Tamron 18–300mm f/3.5-6.3 Di III-A VC VXD: One for All, and All for One


From photographing ants to capturing images of the moon, Nilofer Khan puts the Tamron 18–300mm f/3.5-6.3 Di III-A VC VXD through its paces to see how it fares.

Since 1950, Tamron has been innovating lenses for various camera mounts. In 1992, upon the demands of their users, the company pushed themselves to produce a lens that does it all, the AF 28–200mm f/3.8-5.6. Thereon, the company kept building on this technology, with the latest iteration being introduced in October this year, the 18–300mm f/3.5-6.3 Di III-A VC VXD. It is also the very first all-in-one ultra-telephoto lens for Fujifilm mounts.

The company states it is the first lens in the world for APS-C mirrorless cameras with a zoom ratio of 16.6x (the full frame equivalent of 27–450mm). Constructed using 19 elements in 15 groups, including four LD (Low Dispersion) and three hybrid aspherical lens elements, its BBAR-G2 (Broad-Band Anti-Reflection Generation 2) Coating suppresses ghosting and flare. It has a minimum focusing distance of 0.15m at 18mm and 0.99m at 300mm. The maximum magnification ratio is 1:2 at the wide end and 1:4 at the telephoto end. It has a seven-bladed diaphragm and maximum apertures of f/22 to f/40. The lens features a VXD (Voice-coil eXtreme-torque Drive) linear motor for its focus mechanism, as well as VC (Vibration Compensation) system. It  has a moisture-resistant construction, and its fluorine coating on the front element repels water and oil.

Weighing 620g, the lens is quite lightweight, considering the range of focal lengths it covers. As for the length, it measures 125.8mm. I used the lens on the Fujifilm X-T3, where it appeared slightly large. Moreover, zooming makes the barrel extend out, almost doubling the size of the lens.

The lens has plastic construction but is sturdy for most environments. The design is simple too—with a large, rubberised zoom ring at the front and a thin focus ring at the back. There is only a zoom lock on the barrel that locks the lens at 18m to prevent unwanted extension during transportation. To switch the focus from auto to manual or change the aperture you have to rely on the camera body.

The focus ring has a large degree of rotation, which is smooth. As for the zoom ring, I felt that one needs to add some effort when zooming in, but not so much when zooming out. It comes with a lens hood too.

I like how quickly I was able to recompose a shot due to the focal range, without missing any moment.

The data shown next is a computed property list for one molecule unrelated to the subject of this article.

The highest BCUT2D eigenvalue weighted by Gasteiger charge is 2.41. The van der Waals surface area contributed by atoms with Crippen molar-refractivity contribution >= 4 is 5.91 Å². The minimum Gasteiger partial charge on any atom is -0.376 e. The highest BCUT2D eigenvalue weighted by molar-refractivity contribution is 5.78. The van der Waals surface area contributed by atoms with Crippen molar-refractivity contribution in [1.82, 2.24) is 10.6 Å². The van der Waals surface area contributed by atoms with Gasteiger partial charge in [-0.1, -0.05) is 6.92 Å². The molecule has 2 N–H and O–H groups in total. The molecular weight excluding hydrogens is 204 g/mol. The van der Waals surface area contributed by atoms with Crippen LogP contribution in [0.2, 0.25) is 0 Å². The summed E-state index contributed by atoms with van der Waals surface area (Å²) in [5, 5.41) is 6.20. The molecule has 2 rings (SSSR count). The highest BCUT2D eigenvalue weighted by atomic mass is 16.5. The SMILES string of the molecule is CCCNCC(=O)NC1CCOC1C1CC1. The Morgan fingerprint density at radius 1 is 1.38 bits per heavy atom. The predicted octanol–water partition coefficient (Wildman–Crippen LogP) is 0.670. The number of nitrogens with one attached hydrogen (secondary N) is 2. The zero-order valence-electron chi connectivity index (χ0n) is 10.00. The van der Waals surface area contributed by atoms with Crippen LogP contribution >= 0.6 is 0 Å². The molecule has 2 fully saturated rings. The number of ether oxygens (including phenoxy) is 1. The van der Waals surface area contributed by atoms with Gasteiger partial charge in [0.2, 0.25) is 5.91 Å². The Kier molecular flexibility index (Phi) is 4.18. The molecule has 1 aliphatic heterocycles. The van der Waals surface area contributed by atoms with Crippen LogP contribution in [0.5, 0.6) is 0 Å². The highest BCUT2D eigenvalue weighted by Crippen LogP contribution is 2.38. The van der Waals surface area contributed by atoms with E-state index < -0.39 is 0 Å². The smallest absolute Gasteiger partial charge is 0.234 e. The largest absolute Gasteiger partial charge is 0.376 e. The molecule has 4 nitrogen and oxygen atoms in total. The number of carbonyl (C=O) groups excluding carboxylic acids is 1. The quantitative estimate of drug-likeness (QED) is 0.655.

At 18mm, the lens has a sharp centre but slightly soft edges at the widest aperture. But as you stop down, the corners become much better at f/5.6 and f/8. As you move towards the telephoto end, the edges are sharper at wide apertures. The sweet spot of the lens is f/5.6 and f/8. If you go beyond that, the details appear softer. At f/3.5, there is minimal vignetting, but it doesn’t affect your image much. The processed JPEGs show no visible distortion on both ends.

I shot this image at 23mm. At f/9, the image is quite sharp across the frame. Moreover, I was able to recover the details from the sky and the statue of Christ. Exposure: 1/150 sec at f/9 (ISO 800) Photograph/Nilofer Khan

The AF of the lens is not entirely silent. You can only hear the sound if you put your ear close to the lens. Otherwise, it should not be an issue if you record videos indoors.
When shooting macro, the lens allows you to get as close as 0.1m at 18mm to the subject. It is so close that the hood is almost touching the subject. At f/3.5, the shallow depth of field is stellar, with a tact sharp centre. The lens achieves centre-to-edge sharpness at f/8 at 18mm and 70mm. Images are usable up to f/13, but if you push beyond that, the images are usable but with diffraction.

The lens creates creamy, round bokeh, even at f/3.5. You will see minimal sagittal bokeh at the edges. However, it doesn’t affect your images much. But if you are shooting over 200mm, the sagittal bokeh becomes far more prominent.

I have also noticed mild colour fringing at the edges. It is noticeable only when you look at the image at a hundred per cent. But it becomes far more prominent when shooting macros. For instance, I was photographing a cloth peg, and the edges of the peg showed vibrant purple lines. Besides that, flares and ghosts are controlled well across the zoom range. As for the VC, you achieve sharp images at 1/8 sec at 300mm. Focus breathing is controlled well throughout the entire focal range.

Priced at Rs. 62,000, the Tamron 18–300mm f/3.5-6.3 Di III-A VC VXD does not have a competitor. The lenses that come closest to it are the Fujinon XF 18–135mm f/3.5-5.6 R LM OIS WR and the Fujinon XF 70–300mm f/4-5.6 R LM OIS WR. Even then, you miss out on certain focal lengths.

While the 18–300mm f/3.5-6.3 has a few issues, it is still a lens one would opt for due to its focal ranges, good image quality, shallow depth of field, weight, and price point. It is a lens best suited for beginners or semi-professionals who shoot a variety of genres. It is also a great option for those who want to travel light.

This article originally appeared in the January 2022 issue of Better Photography. 

Zoom lock, f/3.5-f/6.3, vibration control
Sharp images, distortion-free, fringing
Build Quality
Weathersealed, robust construction
Compact, easy to use
Warranty & Support
Wide service network, two year warranty
MRP Rs. 62,000
Who should buy it? It is a multipurpose lens. Fashion, wildlife, wedding, sports, events, and macro photographers as well as photojournalists can opt for it.
Why? Sharp images, good colour rendition, bokeh, image stabilisation, and weather sealing.